n-glucane combined at fl-l, 4
Celloaiase cellobiose glucose The C enzyme is, however, the practically useful one.
On the other hand, the cellulase of genus Aspergillus is of little use because it has weak C -activity, although it does have a strong CMC-ase activity. The cellulase of genera Trichoderma and Trametes has a strong C activity and has been extensively studied as a promising strain, although it is weaker than the cellulase of genus Aspergillus in CMC-ase activity. Moreover, Trichoderma can not be cultivated by the industrially practical submerged procedure.
The applicant has previously discovered a novel method for preparing the protease of Basidiomycctes (Japanese patent application No. 45,596/ 1968), and through this method has tested the cellulase productivities of various wood-decaying microorganisms. As a result, it was discovered that among strains which have previously been considered of no practical use, some strains are strong in both C and CMC-ase activities and furthermore are capable of producing novel cellulase having low optimum pH. The present invention is based upon this discovery.
It has been found that any strain belonging to the genera Lampteromyces and Fomitopsis may be used for the purpose of the present invention. They can be exemplified by Lampteromyces japonicus (ATCC 20195), Fomitopsis cytz'sina (ATCC 20196), Fomz'topsis pinicola (ATCC 20036), and Fomitopsis annosa (ATCC 20194), etc., these microorganisms being freely available to the public on an unrestricted basis.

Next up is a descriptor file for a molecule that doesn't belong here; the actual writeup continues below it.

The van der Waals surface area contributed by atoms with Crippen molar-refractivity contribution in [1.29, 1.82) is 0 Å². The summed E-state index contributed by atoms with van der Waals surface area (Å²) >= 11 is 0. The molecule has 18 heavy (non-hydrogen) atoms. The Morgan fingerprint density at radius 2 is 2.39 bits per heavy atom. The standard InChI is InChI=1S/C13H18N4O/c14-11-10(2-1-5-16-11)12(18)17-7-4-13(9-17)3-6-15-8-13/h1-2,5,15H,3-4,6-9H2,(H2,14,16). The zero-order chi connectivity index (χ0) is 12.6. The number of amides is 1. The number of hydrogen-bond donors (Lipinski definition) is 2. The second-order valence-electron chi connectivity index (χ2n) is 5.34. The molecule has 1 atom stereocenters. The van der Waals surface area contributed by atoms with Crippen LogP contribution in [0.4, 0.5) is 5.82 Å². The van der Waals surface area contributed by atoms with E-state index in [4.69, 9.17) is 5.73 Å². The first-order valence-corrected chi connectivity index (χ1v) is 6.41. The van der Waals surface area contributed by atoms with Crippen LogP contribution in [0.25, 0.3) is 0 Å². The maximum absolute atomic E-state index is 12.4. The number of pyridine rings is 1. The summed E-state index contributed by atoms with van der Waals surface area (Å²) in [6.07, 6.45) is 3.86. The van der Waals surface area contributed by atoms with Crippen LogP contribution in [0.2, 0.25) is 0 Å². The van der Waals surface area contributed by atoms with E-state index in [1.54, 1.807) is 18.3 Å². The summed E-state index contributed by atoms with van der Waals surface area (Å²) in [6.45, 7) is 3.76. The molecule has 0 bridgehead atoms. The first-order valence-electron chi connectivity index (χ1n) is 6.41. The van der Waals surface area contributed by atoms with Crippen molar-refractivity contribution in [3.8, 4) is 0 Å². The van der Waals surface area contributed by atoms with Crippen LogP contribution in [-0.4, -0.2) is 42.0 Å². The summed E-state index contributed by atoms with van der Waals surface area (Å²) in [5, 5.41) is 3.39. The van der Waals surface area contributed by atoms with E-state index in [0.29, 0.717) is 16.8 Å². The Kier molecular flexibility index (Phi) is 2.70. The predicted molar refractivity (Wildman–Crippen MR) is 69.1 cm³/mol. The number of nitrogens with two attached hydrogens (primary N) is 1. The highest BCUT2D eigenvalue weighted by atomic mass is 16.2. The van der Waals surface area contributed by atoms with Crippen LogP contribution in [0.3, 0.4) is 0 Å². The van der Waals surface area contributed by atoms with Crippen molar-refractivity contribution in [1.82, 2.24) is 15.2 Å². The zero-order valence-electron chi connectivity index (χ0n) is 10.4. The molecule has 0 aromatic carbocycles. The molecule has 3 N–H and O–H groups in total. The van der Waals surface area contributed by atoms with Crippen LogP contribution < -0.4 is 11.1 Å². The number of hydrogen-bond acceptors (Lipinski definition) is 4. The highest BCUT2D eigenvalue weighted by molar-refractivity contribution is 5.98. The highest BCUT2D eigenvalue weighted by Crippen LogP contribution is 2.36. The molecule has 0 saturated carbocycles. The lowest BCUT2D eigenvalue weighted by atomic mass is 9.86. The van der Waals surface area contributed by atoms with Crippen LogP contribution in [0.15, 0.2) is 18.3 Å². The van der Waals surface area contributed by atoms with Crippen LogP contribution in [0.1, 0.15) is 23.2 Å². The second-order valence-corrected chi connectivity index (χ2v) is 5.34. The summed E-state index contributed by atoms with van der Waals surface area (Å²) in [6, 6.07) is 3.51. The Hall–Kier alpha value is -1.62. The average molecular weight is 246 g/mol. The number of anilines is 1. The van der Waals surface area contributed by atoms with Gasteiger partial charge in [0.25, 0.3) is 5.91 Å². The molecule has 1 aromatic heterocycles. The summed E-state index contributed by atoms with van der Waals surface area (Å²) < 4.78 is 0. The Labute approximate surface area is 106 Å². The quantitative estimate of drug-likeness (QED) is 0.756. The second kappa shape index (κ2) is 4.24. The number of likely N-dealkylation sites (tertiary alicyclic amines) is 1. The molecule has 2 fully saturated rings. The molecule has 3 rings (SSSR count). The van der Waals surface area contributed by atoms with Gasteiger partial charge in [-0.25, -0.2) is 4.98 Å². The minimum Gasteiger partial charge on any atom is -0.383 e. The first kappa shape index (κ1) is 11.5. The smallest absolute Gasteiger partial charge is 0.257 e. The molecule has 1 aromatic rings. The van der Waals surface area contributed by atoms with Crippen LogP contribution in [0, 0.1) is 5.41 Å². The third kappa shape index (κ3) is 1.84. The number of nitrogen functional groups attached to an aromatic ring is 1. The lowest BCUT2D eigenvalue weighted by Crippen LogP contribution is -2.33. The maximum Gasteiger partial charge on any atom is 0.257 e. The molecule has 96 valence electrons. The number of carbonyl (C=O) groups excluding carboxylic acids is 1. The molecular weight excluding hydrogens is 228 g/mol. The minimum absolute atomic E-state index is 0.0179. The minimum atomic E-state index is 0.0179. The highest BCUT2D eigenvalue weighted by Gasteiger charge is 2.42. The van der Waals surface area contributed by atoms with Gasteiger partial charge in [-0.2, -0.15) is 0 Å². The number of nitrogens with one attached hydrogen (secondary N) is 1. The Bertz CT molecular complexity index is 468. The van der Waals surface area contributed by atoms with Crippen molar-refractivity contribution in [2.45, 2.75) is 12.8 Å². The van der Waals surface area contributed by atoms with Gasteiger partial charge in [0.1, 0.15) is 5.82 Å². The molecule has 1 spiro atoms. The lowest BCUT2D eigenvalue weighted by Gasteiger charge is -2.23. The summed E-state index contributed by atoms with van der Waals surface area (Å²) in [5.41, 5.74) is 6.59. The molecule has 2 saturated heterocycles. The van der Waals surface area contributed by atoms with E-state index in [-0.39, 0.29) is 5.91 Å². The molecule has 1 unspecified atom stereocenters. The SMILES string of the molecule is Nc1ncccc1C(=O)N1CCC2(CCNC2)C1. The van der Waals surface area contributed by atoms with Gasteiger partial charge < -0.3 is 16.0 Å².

These strains are illustrated by Rokuya Imazeki and Tsuguo Hongo: Genshoku Nippon Kinrui Zukan (Coloured Illustrations of Fungi of Japan), Hoiku-sha, Tokyo (1957). Although Basidiomycctes are sometimes named differently, depending upon classification and descriptive methods, any strain classified in the said genera by Imazeki et al. may be used in the present invention.
According to the present invention, the Basidiomycctes is cultivated in a medium, which may be liquid or solid. A liquid medium is preferable, and either surface or submerged cultivation can be used.